How can knowing multiple languages help you stay alive? A Polish American academic Tadeusz “Tad” Haska survived WWII and the stalinist repressions thanks to his unusual linguistics talent. This incredible story was lovingly described by his granddaughter Stefanie Naumann in her book How Languages Saved Me: A Polish Story of Survival, released in September 2019 with Koehler Books.
*** Winner of the Royal Dragonfly Book Award ***
2019 First Place – Historical Nonfiction
2019 First Place – Memoir
It’s a great book and a must for anyone interested in world war II and its unexpexted turns.
Co-authored by Polish-American academic Tadeusz “Tad” Haska (1919-2012) and his granddaughter Stefanie Naumann, a professor at the Eberhardt School of Business at the University of the Pacific, “How Languages Saved Me” centers on Tad, a non-Jewish Pole who, after being orphaned at the age of 12, clung to the study of language like a lifevest.
“Our parents taught us that education is the only thing that could never be taken away from us,” he shares in the book’s first chapter, which provides an insightful and unique perspective on the volatile and challenging Great Depression years in post-World War I, pre-World War II Europe.
World War II erupted shortly after Tad’s twentieth birthday, announcing its arrival with a sudden bombing on September 1, 1939 over Poznań, the city where he was preparing to begin his second year of university. “My world collapsed,” he recalls, bringing the reader down to the ground level of a storm of humanity’s horrors that would last for six years and forever change the course of countless lives.
“How Languages Saved Me” is an extraordinary account of how one young Polish man’s knowledge of nine languages helped him survive before, during, and after WWII. In one hundred and fifty heart-pounding — and sometimes darkly humorous — pages, readers will step inside Tad’s recollections of translating German newspapers to farmers, job instructions to French prisoners of war, and impersonating a German on occasion — as well as escaping jail by the Soviet Secret Police, fleeing to Sweden, and smuggling his wife to safety in a coffin on an all-male Naval ship.
“My grandfather started writing his memoir in the early 1990s but had not finished it at the time of his passing in 2012 at age ninety-three,” Naumann shares in the book’s introduction. “I used recordings, as well as his journals and the letters he wrote to complete his memoir in his own words.
“There are still political refugees in the world just as there were when Tad Haska escaped Poland,” she continues. “My grandparents faced unspeakable adversity, and they taught me what the courage of conviction means. They came to the United States because my grandfather fiercely believed in independence and the voice of the people being heard in government.”
Stefanie Naumann recently appeared as the keynote speaker at the Polish American Club of Sacramento’s annual Heritage Dinner, and is available for interviews and article requests. The book has also been endorsed by various Polish-American community luminaries, including Leonard Kniffel, past President of the Polish American Librarians Association (“Astonishing in its directness and simplicity, this memoir of the Holocaust and Communist Poland delivers a gripping account of one man’s terrifying journey from orphan child to war refugee to American citizenship”) and Gregory Kojak, Chairman of The Polish American Association (“an engaging true story and a great read”).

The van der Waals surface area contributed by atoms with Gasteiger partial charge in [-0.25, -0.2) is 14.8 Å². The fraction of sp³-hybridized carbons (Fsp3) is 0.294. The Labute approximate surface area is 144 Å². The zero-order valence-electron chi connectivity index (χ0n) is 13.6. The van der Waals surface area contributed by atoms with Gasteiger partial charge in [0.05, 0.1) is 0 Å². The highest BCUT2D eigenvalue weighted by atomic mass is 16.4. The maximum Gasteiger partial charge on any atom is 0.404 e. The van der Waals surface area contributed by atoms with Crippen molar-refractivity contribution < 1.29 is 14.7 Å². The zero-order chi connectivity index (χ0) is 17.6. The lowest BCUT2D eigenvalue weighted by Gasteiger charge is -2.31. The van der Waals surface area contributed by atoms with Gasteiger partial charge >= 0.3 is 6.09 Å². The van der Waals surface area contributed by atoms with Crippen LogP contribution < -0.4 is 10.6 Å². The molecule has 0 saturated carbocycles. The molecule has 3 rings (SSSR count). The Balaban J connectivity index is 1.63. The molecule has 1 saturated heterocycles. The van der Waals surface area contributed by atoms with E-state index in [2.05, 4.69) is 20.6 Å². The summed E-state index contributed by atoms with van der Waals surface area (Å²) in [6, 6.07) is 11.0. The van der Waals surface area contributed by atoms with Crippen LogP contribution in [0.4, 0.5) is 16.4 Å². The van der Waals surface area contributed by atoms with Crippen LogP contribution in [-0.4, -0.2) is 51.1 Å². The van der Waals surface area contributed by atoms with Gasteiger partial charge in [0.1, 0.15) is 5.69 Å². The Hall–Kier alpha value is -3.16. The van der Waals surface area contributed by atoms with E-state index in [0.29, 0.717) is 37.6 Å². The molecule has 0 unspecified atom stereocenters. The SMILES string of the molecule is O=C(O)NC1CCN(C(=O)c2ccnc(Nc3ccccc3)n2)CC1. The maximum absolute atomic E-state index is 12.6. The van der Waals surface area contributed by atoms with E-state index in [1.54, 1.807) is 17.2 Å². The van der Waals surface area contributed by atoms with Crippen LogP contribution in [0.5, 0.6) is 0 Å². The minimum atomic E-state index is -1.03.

TADEUSZ HASKA was born in 1919 in Mikołajki, Poland, and died in Monterey, California, in 2012. Orphaned at the age of 12, he used his knowledge of nine languages to survive World War II. He immigrated to the U.S. in 1949, where he earned his Ph.D. at University of California, Berkeley in Linguistics in his ninth language — English. He taught, and served as chairman, in the Polish Department at the Defense Language Institute in Monterey, CA for 35 years. His work was featured on the TV program The Big Picture.
STEFANIE NAUMANN, Tadeusz’s granddaughter, is a Professor of Management in the Eberhardt School of Business at University of the Pacific, where she has taught for 20 years. She earned her Ph.D. from Louisiana State University, and has published over 30 journal articles. She is a 20+ year member of the Academy of Management, a lifetime member of the Polish American Genealogical Society of America, and has earned awards for her research, teaching, and service.
“How Languages Saved Me” [Koehler Books] is available in hardcover, paperback, and ebook formats wherever books are sold as of September 24, 2019. Pre-order a copy today on Amazon.
The book was released in hardcover, paperback and ebook formats on September 24, 2019 with Koehler Books — and now is available as an audiobook!
The audiobook edition of How Languages Saved Me — recorded by Audie and Grammy award-winning Polish American producer and narrator Stefan Rudnicki, with an introduction from author Stefanie Naumann — is available on Audible as of January 2020.
Become an Audible member today to experience this awe-inspiring story! https://www.audible.com/pd/B08437GSDB/?source_code=AUDFPWS0223189MWT-BK-ACX0-179744&ref=acx_bty_BK_ACX0_179744_rh_us